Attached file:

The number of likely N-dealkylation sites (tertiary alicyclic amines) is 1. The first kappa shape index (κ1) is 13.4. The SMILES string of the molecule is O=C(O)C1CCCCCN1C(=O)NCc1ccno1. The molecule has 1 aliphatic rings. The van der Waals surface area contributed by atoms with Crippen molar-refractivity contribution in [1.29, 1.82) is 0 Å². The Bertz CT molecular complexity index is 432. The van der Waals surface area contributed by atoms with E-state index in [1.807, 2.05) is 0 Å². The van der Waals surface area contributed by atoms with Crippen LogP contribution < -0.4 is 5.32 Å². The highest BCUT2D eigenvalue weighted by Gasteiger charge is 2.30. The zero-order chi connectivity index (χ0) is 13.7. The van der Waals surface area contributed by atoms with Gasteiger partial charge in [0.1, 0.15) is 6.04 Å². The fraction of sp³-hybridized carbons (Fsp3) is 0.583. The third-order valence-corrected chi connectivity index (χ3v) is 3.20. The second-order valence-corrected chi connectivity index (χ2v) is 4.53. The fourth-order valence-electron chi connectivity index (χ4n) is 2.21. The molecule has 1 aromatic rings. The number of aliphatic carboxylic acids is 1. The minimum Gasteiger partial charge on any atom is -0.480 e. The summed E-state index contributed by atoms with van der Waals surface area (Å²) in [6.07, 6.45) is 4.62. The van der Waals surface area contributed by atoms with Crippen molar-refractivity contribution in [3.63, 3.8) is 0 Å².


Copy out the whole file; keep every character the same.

The number of likely N-dealkylation sites (tertiary alicyclic amines) is 1. The first kappa shape index (κ1) is 13.4. The SMILES string of the molecule is O=C(O)C1CCCCCN1C(=O)NCc1ccno1. The molecule has 1 aliphatic rings. The van der Waals surface area contributed by atoms with Crippen molar-refractivity contribution in [1.29, 1.82) is 0 Å². The Bertz CT molecular complexity index is 432. The van der Waals surface area contributed by atoms with E-state index in [1.807, 2.05) is 0 Å². The van der Waals surface area contributed by atoms with Crippen LogP contribution < -0.4 is 5.32 Å². The highest BCUT2D eigenvalue weighted by Gasteiger charge is 2.30. The zero-order chi connectivity index (χ0) is 13.7. The van der Waals surface area contributed by atoms with Gasteiger partial charge in [0.1, 0.15) is 6.04 Å². The fraction of sp³-hybridized carbons (Fsp3) is 0.583. The third-order valence-corrected chi connectivity index (χ3v) is 3.20. The second-order valence-corrected chi connectivity index (χ2v) is 4.53. The fourth-order valence-electron chi connectivity index (χ4n) is 2.21. The molecule has 1 aromatic rings. The number of aliphatic carboxylic acids is 1. The minimum Gasteiger partial charge on any atom is -0.480 e. The summed E-state index contributed by atoms with van der Waals surface area (Å²) in [6.07, 6.45) is 4.62. The van der Waals surface area contributed by atoms with Crippen molar-refractivity contribution in [3.63, 3.8) is 0 Å².